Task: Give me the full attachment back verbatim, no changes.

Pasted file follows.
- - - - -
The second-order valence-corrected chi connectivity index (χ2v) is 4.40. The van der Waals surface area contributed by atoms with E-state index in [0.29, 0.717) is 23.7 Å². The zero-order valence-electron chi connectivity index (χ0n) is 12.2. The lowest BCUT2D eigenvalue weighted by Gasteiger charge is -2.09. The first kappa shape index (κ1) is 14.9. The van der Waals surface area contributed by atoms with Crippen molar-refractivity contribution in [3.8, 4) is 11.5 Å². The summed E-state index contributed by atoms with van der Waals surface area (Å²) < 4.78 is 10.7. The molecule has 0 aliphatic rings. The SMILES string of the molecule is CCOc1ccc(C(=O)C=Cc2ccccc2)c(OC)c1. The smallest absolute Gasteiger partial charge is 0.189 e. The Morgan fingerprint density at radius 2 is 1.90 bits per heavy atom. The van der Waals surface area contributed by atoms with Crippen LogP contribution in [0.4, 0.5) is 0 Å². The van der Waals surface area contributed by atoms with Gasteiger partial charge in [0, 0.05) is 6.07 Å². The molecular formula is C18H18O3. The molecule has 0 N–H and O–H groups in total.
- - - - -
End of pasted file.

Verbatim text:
The second-order valence-corrected chi connectivity index (χ2v) is 4.40. The van der Waals surface area contributed by atoms with E-state index in [0.29, 0.717) is 23.7 Å². The zero-order valence-electron chi connectivity index (χ0n) is 12.2. The lowest BCUT2D eigenvalue weighted by Gasteiger charge is -2.09. The first kappa shape index (κ1) is 14.9. The van der Waals surface area contributed by atoms with Crippen molar-refractivity contribution in [3.8, 4) is 11.5 Å². The summed E-state index contributed by atoms with van der Waals surface area (Å²) < 4.78 is 10.7. The molecule has 0 aliphatic rings. The SMILES string of the molecule is CCOc1ccc(C(=O)C=Cc2ccccc2)c(OC)c1. The smallest absolute Gasteiger partial charge is 0.189 e. The Morgan fingerprint density at radius 2 is 1.90 bits per heavy atom. The van der Waals surface area contributed by atoms with Crippen LogP contribution in [0.4, 0.5) is 0 Å². The van der Waals surface area contributed by atoms with Gasteiger partial charge in [0, 0.05) is 6.07 Å². The molecular formula is C18H18O3. The molecule has 0 N–H and O–H groups in total.